New technique opens a gap in graphene
Jul 22, 2010 1 comment
Researchers in Germany and Switzerland have developed a new way to make extremely narrow graphene ribbons with specific widths and electronic bandgaps. The ribbons also have smooth edges, something that is crucial for making electronic devices out of graphene.
Graphene is a flat sheet of carbon just one atom thick – with the carbon atoms arranged in a honeycomb lattice. Since the material was first created in 2004, its unique electronic and mechanical properties have amazed researchers who say that it could be used in a host of device applications. Indeed, graphene might even replace silicon as the electronic material of choice in the future.
However, unlike the semiconductor silicon, graphene has no gap between its valence and conduction bands. Such a bandgap is essential for electronics applications because it allows a material to switch the flow of electrons on and off. One way of introducing a bandgap into graphene is to make extremely narrow ribbons of the material.
Cutting or unzipping
Until now, these graphene nanoribbons were made using top-down approaches, such as "cutting" the ribbons from larger graphene sheets or "unzipping" carbon nanotubes. Such methods produce ribbons that are relatively wide (more than 10 nm across) with rough edges. For high-efficiency electronics devices, the ribbons need to be much smaller than 10 nm wide and, importantly, their edges need to be smooth because even minute deviations from the ideal edge shapes, "armchair" and "zigzag", seriously degrade graphene's electronic properties.
The new technique, developed by a team led by Roman Fasel of the Swiss Federal Laboratories for Materials Science and Technology (Empa) and Klaus Müllen from the Max Planck Institute for Polymer Research in Germany, is a simple, surface-based bottom-up chemical process. It involves first spreading specially designed halogen-substituted bianthryl monomers onto gold and silver surfaces under a high vacuum. Next, the monomers are made to link up to form polyphenylene chains.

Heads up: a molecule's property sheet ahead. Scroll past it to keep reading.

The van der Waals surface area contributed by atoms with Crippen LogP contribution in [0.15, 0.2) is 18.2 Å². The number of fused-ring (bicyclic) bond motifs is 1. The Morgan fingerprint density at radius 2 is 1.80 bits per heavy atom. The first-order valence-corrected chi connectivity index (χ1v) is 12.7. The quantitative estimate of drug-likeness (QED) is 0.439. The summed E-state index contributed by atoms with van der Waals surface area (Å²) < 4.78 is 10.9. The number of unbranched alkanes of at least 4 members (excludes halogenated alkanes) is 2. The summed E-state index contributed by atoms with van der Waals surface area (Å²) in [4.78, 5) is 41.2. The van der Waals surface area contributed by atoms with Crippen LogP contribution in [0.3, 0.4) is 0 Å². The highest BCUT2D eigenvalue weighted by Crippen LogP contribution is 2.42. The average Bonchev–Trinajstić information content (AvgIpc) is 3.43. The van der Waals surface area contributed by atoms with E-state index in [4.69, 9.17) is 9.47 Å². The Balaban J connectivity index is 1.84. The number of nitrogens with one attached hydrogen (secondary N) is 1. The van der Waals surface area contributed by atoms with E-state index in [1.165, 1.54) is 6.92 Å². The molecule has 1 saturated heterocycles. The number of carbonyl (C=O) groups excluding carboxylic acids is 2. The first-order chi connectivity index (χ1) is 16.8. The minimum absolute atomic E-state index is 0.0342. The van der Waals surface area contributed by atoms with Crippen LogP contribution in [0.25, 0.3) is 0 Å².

'Important first step'
Fasel and colleagues then remove hydrogen atoms from the polymers by heating up the ensemble. This leads to the polymer chains interconnecting to form planar, aromatic graphene ribbons that are just one atom thick, 1 nm wide and up to 50 nm long. The ribbons are narrow enough to have an electronic bandgap and thus switching properties. "Such switching is an important first step for the shift from silicon microelectronics to graphene nanoelectronics," say the researchers.
And that is not all: the edges of the graphene ribbons are smooth and armchair-shaped, and the ribbons themselves are either straight or zigzagged, depending on the monomers used to make them. The smooth edges will be important for studying fundamental experimental physics too, says the team – for example, observing how magnetic properties of the ribbons change with different edge structures. Until now, previous methods to make graphene nanoribbons always produced rough edges that were difficult to study
The new technique could also be used to dope the graphene ribbons by using monomers containing nitrogen or boron atoms. And monomers with additional functionalities should allow the researchers to create positively and negatively doped ribbons – for making p–n junctions in transistors, for instance.
Going further still, a combination of various monomers might even allow heterojunctions (interfaces between different types of graphene nanoribbon, such as those with large or small bandgaps) to be created. Such structures could be used in applications like solar cells or high-frequency devices. Fasel and colleagues have already shown that this technique is viable by connecting three separate graphene ribbons together using two suitable monomers.
The team, which includes scientists from ETH Zürich and the Universities of Zürich and Bern, is now working on creating the nanoribbons on semiconductor surfaces, rather than on just metallic substrates as in this work. This will be critical for making real-world electronic devices.
The results are reported in Nature.
About the author
Belle Dumé is a contributing editor to nanotechweb